When we got our first pig butchered many years ago, I had no idea that various parts of a pig have meat with different characteristics. Some are better for cooking in one way, while others are better for cooking in other ways. I was rather horrified by all of the fat, as well as the fact that you couldn’t really slice the roast into … well, slices.
I incorrectly thought that pork shoulder meat was a total fail as roast. For several years after that, I told the locker to just grind up the shoulder roasts. Somehow I eventually learned that shoulder roasts should be used for pulled pork type treatments. That opened up a whole new world of dishes! And now pork shoulder roast is one of my favorites!
Bonus — pork shoulder roasts cook best in a slow cooker, so you can set it and forget in the afternoon when you’re going to be really busy. In fact, if you try to rush a shoulder roast and treat it like another cut of meat, you’ll be as disappointed as I was when I first cooked one.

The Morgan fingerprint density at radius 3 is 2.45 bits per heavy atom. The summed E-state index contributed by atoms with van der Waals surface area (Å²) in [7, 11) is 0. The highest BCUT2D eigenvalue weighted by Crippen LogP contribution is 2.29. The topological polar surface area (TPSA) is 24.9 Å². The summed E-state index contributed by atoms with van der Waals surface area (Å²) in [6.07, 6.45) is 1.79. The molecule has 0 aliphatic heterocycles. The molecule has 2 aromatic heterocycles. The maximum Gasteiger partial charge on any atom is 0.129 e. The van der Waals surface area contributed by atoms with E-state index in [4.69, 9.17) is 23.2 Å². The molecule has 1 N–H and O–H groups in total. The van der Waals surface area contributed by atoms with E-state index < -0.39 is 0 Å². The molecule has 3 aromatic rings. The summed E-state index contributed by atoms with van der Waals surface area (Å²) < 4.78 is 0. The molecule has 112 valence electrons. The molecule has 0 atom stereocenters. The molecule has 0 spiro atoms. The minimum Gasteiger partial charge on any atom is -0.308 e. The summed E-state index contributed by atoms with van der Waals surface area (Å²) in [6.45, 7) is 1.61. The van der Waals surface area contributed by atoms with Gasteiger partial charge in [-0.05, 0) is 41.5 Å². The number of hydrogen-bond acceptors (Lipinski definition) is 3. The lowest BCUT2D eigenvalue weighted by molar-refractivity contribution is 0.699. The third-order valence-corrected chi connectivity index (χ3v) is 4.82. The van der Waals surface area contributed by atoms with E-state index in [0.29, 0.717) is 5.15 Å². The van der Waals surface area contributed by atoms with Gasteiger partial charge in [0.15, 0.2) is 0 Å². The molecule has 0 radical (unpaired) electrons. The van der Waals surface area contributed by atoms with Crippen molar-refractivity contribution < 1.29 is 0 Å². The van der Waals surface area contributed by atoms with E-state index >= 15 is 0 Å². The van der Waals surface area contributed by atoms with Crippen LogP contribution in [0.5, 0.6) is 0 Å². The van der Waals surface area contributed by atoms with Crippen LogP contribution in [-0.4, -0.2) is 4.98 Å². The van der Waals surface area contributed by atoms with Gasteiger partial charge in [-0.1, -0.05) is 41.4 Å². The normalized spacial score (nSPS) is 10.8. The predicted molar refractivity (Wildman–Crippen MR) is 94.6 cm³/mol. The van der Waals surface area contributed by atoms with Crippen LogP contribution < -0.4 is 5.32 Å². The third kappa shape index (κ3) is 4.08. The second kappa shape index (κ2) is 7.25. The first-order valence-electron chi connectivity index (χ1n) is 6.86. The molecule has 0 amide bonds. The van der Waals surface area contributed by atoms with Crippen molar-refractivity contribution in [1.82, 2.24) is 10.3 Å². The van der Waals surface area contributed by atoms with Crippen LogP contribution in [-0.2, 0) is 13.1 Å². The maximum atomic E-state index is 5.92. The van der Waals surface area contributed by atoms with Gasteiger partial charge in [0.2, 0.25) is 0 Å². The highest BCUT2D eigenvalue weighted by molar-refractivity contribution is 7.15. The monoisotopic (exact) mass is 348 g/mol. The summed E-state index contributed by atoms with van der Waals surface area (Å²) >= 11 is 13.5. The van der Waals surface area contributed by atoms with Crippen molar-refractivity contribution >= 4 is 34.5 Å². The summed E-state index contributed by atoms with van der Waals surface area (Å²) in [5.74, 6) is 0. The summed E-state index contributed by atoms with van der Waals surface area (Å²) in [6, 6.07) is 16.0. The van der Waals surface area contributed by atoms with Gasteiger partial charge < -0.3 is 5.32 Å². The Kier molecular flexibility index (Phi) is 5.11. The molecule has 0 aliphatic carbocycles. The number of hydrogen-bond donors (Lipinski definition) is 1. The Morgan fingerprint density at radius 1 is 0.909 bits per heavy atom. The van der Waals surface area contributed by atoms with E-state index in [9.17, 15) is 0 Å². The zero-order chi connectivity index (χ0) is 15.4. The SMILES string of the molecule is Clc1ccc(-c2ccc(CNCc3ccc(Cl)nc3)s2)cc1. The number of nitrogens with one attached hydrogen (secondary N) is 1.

This recipe really does not work with other roasts, such as an uncured ham roast or rump roast or any roast that is sliced. The flavors really get absorbed by the meat in this recipe because it’s not nearly as dense as other roasts. It is not done until you can pull it apart with a fork, at which point it is very tender.
The key to this recipe is the Chinese 5 Spice, which can be found in the spice section of most supermarkets. If you can’t find it, you can make your own by combining the following:
- 1 teaspoon ground star anise
- 1 teaspoon ground cinnamon
- 1/2 teaspoon ground cloves
- 1 teaspoon ground fennel seeds
- 1/4 teaspoon ground black pepper
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